Within 2-3 years it was obvious that the rates of spina bifida and other defects of the nervous system, were many times greater than expected, particularly in one province.  A few years later an excess of conjoined twins (“Siamese twins”) was found. They found other nervous system problems, mainly microcephaly (tiny head) ..  After 10 years of study they published a report showing an excess of frequency of anomalies of nervous system and of these conjoined twins.

This was found especially in the northern half of the province – an area that is a unique ecology niche – mainly wetlands. And this area also has a unique population, an ethnic group living there since recorded history. They live in small villages, very isolated, and they rely completely on local foods.

These foods are all radioactive. The soil there is such that plants absorb many times more radioactivity. People there are absorbing much higher levels of radiation. – 20 times more than there would be in soil 50 km. away.

Dr Wertelecki reminds us that there are many causes of birth abnormalities. One well recognised cause is foetal alcohol syndrome, due to alcoholism in the mother.   However, the program did in fact research this question.  6 universities joined it in a  very well funded and thorough study of pregnant women. It showed that in this Northern area, alcohol use among pregnant women is statistically less than in the Ukraine in general. . Alcohol does not explain the birth abnormalities. Radiation is the obvious major cause.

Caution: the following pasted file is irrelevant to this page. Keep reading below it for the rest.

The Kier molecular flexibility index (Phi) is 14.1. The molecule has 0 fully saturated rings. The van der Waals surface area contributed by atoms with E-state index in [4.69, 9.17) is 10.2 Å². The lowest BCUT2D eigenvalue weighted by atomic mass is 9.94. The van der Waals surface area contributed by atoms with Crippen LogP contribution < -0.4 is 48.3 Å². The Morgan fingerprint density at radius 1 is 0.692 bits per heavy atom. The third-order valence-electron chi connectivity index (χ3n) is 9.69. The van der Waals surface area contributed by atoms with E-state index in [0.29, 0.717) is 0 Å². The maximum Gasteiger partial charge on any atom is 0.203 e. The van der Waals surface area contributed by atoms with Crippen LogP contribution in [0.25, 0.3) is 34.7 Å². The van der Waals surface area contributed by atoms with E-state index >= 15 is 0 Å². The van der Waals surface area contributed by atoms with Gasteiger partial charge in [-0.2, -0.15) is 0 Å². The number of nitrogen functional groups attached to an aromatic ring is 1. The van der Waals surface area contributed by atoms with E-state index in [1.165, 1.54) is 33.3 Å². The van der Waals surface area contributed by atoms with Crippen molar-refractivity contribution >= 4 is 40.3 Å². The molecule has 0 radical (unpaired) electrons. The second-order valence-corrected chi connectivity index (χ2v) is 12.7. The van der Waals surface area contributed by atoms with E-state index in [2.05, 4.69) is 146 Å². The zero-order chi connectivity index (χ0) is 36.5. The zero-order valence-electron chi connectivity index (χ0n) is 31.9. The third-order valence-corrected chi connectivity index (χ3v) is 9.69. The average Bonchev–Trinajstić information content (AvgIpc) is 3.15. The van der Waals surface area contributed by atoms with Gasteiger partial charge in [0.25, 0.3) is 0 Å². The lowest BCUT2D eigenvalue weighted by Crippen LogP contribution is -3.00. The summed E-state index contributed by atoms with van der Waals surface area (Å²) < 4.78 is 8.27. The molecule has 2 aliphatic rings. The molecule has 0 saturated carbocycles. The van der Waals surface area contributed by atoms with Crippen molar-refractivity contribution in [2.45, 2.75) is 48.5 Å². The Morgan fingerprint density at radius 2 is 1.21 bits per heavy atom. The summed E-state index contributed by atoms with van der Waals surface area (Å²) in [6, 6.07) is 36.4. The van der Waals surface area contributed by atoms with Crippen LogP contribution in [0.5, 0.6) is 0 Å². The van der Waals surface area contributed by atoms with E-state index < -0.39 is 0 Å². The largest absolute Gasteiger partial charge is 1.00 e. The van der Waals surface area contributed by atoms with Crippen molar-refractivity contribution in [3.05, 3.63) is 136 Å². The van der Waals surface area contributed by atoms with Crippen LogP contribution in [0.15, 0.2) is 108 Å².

Little research has been done on the causes of this in humans. Studies on non human species show that foetuses in first three months are about 1000 times more vulnerable to environmental effects.

Dr Wertelecki’s team focused on teratogenesis – changes caused by environmental interference to a developing foetus, a foetus with with normal genes.  This must be distinguished from gene mutations, inherited from parents and the two processes have different effects.  The genetic, inherited defects are most likely to cause mental disability. But with the teratogenic abnormalities, the baby, if it survives, most often is of normal intelligence.

This process can begin very early, before the ovum has been implanted in the wall of the womb –  before the woman knows that she is pregnant. That very early “line” of the embryo can split. In this case – the result is – twins.  This split can be incomplete – resulting in conjoined twins, (“Siamese twins”).  A  fetiform teratoma is a sort of failed Siamese twin,  a monster like mass, containing a mixture of tissues.

Abnormalities that are started at a little later stage of pregnancy include spina bifida, ( opening in lower back  body wall), opening in front body wall with  heart on the exterior,  anencephaly (absence of head or of most of the skull and brain)

Later effects  –  anophthalmia , (missing eyeball) , microphthalmia (tiny eye)